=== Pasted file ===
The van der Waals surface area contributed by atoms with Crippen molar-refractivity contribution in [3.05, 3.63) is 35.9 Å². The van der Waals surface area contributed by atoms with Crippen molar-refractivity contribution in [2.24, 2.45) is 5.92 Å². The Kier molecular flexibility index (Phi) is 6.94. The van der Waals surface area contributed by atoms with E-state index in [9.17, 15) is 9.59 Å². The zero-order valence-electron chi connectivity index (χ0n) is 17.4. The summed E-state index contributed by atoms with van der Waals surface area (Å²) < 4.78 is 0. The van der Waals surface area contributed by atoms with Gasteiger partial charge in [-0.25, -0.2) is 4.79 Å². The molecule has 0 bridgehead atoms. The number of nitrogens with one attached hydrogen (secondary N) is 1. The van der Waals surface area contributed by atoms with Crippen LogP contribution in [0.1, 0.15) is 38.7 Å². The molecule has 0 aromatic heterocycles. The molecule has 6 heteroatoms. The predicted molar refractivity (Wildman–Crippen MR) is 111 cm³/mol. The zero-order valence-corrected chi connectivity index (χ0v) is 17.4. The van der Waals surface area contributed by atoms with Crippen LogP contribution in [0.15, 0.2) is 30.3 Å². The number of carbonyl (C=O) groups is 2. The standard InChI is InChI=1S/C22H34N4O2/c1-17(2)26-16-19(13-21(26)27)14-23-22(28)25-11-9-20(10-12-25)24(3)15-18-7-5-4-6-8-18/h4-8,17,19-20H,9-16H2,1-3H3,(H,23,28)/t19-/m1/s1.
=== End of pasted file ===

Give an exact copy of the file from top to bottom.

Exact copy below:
The van der Waals surface area contributed by atoms with Crippen molar-refractivity contribution in [3.05, 3.63) is 35.9 Å². The van der Waals surface area contributed by atoms with Crippen molar-refractivity contribution in [2.24, 2.45) is 5.92 Å². The Kier molecular flexibility index (Phi) is 6.94. The van der Waals surface area contributed by atoms with E-state index in [9.17, 15) is 9.59 Å². The zero-order valence-electron chi connectivity index (χ0n) is 17.4. The summed E-state index contributed by atoms with van der Waals surface area (Å²) < 4.78 is 0. The van der Waals surface area contributed by atoms with Gasteiger partial charge in [-0.25, -0.2) is 4.79 Å². The molecule has 0 bridgehead atoms. The number of nitrogens with one attached hydrogen (secondary N) is 1. The van der Waals surface area contributed by atoms with Crippen LogP contribution in [0.1, 0.15) is 38.7 Å². The molecule has 0 aromatic heterocycles. The molecule has 6 heteroatoms. The predicted molar refractivity (Wildman–Crippen MR) is 111 cm³/mol. The zero-order valence-corrected chi connectivity index (χ0v) is 17.4. The van der Waals surface area contributed by atoms with Crippen LogP contribution in [0.15, 0.2) is 30.3 Å². The number of carbonyl (C=O) groups is 2. The standard InChI is InChI=1S/C22H34N4O2/c1-17(2)26-16-19(13-21(26)27)14-23-22(28)25-11-9-20(10-12-25)24(3)15-18-7-5-4-6-8-18/h4-8,17,19-20H,9-16H2,1-3H3,(H,23,28)/t19-/m1/s1.